Confidence does tick a bit up after three declines

The Conference Board Consumer Confidence Index® rose in May to 102 from 97.5 in April (a slight upward revision). The Present Situation Index, based on consumers’ assessment of current business and labor market conditions, increased to 143.1 in May from 140.6 in April.

Meanwhile, the Expectations Index, based on consumers’ short-term outlook for income, business and labor market conditions, rose to 74.6 from 68.8 last month. Despite this improvement, for the fourth consecutive month, the Expectations Index was below 80, the threshold which usually signals a recession ahead.

“Confidence improved in May after three consecutive months of decline,” said Dana M. Peterson, Chief Economist at The Conference Board. “Consumers’ assessment of current business conditions was slightly less positive than last month. However, the strong labor market continued to bolster consumers’ overall assessment of the present situation. Views of current labor market conditions improved in May, as fewer respondents said jobs were ‘hard to get,’ which outweighed a slight decline in the number who said jobs were ‘plentiful.’ Looking ahead, fewer consumers expected deterioration in future business conditions, job availability, and income, resulting in an increase in the Expectation Index. Nonetheless, the overall confidence gauge remained within the relatively narrow range it has been hovering in for more than two years. Compared to last month, confidence improved among consumers of all age groups. In terms of income, those making over $100K expressed the largest rise in confidence. On a six-month moving average basis, confidence continued to be highest among the youngest (under 35) and wealthiest (making over $100K) consumers.”

On a six-month moving average basis, purchasing plans for homes were unchanged in May at their lowest level since Aug.  2012. While still relatively depressed, buying plans for autos rose slightly for a second month, and buying plans for most big-ticket appliances increased for the first time in several months.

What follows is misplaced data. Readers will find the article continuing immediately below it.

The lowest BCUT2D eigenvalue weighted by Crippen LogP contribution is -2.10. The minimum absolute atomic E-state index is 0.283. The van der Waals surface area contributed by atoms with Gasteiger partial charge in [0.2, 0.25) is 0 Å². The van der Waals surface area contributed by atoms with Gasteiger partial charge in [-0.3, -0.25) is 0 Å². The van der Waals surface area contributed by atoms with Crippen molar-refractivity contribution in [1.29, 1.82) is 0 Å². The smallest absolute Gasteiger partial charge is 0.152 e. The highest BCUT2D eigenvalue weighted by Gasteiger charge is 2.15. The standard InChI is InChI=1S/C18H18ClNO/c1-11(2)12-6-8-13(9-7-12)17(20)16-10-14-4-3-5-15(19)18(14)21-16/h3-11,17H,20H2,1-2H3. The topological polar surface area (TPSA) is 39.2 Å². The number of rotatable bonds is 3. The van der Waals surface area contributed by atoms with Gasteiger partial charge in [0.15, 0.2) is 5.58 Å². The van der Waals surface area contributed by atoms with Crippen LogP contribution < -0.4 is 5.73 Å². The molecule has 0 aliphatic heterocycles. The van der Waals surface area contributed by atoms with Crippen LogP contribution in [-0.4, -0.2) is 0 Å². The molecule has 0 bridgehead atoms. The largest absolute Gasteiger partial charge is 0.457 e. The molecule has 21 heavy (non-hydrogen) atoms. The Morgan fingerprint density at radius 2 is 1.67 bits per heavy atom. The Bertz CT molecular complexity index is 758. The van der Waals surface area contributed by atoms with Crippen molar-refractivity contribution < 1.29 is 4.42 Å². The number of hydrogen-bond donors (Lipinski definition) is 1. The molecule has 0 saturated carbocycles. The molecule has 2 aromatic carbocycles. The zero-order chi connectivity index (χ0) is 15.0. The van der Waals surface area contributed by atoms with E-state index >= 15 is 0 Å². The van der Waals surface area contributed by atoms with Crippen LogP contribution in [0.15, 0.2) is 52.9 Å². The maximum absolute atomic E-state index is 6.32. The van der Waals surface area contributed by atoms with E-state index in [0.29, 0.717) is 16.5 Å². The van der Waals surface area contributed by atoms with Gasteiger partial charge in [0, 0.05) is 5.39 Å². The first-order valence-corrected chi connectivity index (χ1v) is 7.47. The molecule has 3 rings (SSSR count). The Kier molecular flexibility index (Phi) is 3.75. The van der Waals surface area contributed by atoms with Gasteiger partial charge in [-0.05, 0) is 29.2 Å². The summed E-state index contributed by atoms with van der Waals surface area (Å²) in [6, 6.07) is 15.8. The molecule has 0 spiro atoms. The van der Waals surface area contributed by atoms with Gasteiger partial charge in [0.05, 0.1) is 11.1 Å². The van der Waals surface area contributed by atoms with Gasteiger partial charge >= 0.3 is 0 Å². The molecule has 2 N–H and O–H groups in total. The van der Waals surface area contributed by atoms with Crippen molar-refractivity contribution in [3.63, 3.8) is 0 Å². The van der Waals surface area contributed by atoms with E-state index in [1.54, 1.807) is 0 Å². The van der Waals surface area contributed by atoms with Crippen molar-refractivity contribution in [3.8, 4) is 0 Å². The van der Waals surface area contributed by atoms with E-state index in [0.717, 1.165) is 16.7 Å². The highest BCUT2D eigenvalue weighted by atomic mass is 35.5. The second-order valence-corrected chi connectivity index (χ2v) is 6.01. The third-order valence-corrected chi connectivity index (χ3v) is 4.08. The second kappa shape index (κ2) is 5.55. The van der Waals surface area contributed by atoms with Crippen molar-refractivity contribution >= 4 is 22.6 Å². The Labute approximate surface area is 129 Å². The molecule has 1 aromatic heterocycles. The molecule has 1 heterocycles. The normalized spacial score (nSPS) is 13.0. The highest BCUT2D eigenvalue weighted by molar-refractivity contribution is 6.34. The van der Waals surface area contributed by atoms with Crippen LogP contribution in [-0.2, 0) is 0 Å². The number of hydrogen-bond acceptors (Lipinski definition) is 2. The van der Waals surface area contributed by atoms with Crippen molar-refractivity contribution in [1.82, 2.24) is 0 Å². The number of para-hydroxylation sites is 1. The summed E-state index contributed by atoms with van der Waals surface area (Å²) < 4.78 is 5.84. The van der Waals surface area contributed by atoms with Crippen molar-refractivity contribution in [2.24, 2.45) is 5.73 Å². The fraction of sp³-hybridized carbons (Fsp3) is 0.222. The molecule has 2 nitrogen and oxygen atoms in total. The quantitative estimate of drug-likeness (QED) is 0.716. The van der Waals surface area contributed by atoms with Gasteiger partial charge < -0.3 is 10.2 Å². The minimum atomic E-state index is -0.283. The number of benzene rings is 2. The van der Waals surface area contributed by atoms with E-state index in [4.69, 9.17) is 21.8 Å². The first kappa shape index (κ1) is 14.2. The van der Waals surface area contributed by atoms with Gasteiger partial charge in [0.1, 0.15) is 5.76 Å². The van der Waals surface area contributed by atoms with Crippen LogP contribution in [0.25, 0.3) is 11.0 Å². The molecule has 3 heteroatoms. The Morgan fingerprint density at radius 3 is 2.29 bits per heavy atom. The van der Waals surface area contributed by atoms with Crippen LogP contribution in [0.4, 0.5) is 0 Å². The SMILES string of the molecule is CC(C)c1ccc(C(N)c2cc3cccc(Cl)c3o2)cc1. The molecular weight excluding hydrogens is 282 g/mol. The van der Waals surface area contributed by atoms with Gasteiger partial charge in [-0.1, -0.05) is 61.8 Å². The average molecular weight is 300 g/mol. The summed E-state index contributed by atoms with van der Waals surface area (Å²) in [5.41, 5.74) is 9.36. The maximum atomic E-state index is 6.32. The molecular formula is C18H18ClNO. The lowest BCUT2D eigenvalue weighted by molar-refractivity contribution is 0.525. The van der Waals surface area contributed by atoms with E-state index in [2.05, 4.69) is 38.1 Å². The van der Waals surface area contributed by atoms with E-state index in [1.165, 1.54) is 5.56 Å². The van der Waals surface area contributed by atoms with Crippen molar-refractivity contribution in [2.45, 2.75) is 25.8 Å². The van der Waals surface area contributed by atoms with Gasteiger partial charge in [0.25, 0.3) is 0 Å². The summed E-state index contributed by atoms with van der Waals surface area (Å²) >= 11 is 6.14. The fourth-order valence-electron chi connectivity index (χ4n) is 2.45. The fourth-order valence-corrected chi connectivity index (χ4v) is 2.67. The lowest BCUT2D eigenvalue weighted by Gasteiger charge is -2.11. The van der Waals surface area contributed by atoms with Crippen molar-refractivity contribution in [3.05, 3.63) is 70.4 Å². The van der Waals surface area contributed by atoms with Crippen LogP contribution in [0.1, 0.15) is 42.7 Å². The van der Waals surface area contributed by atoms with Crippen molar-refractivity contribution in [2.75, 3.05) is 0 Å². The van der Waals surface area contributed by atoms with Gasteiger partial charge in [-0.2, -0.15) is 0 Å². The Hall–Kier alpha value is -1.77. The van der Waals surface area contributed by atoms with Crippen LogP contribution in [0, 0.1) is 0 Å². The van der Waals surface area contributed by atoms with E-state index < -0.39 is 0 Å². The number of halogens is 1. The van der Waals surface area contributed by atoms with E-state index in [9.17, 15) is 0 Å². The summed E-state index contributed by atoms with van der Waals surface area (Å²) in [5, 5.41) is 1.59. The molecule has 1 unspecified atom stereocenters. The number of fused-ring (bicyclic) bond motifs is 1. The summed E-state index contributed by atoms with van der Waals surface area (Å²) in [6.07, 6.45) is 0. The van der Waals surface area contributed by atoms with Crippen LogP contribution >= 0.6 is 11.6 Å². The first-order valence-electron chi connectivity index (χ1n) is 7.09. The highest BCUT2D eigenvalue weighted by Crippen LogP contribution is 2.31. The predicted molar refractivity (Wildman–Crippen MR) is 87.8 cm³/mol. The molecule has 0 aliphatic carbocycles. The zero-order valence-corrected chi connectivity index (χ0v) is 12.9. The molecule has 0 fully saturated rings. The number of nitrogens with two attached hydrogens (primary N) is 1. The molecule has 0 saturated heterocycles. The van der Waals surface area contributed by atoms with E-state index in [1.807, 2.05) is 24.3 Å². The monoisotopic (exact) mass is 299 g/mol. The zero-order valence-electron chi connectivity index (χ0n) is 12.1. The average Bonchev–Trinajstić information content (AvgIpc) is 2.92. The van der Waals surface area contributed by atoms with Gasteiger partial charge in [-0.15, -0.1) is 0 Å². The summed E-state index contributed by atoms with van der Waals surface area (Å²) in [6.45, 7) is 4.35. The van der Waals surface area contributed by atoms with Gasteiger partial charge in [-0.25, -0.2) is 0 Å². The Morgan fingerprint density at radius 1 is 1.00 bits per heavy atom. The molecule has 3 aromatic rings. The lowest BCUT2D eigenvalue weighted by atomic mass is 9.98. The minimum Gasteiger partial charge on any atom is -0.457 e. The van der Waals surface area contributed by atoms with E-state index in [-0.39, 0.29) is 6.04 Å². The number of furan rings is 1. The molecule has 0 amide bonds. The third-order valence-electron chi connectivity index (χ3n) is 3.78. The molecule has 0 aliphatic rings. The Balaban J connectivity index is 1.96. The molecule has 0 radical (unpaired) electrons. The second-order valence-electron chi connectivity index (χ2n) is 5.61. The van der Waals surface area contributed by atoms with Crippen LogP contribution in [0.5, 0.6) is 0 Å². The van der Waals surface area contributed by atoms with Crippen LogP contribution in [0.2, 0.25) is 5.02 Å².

Meanwhile, buying plans for electronics products were largely unchanged except for smartphones, which saw renewed interest.

Present Situation

  • Consumers’ assessment of current business conditions was slightly less positive in May.
  • 20.3% of consumers said business conditions were “good,” down from 20.8% in April.
  • 17.6% said business conditions were “bad,” unchanged from last month.
  • Consumers’ appraisal of the labor market improved, on balance, in May.
  • 37.5% of consumers said jobs were “plentiful,” down from 38.4% in April.
  • But just 13.5% of consumers said jobs were “hard to get,” down from 15.5%.

Expectations Six Months Hence

  • Consumers were less pessimistic about the short-term business conditions outlook in May.
  • 13.3% of consumers expected business conditions to improve, down from 13.4% in April.
  • 16.8% expected business conditions to worsen, down from 19.1%.
  • Consumers’ assessment of the short-term labor market outlook was also less negative in May.
  • 12.6% of consumers expected more jobs to be available, up from 12.3% in April.
  • 18.2% anticipated fewer jobs, down from 19.8% last month.
  • Consumers’ assessment of their short-term income prospects improved in May.
  • 16.9% of consumers expected their incomes to increase, up from 16.8% in April.
  • 11.0% expected their incomes to decrease, down from 14.0%.

Assessment of Family Finances and Recession Risk

  • Consumers’ assessment of theirFamily’s Current Financial Situation was less positive in May. 
  • Consumers were also slightly less optimistic about their Family’s Financial Situation going forward.
  • Consumers’ perceived likelihood of a US Recession over the Next 12 Months rose for the second consecutive month in May. 

The monthly Consumer Confidence Survey®, based on an online sample, is conducted for The Conference Board by Toluna, a technology company that delivers real-time consumer insights and market research through its innovative technology, expertise and panel of over 36 million consumers. 

Image by jcomp on Freepik.

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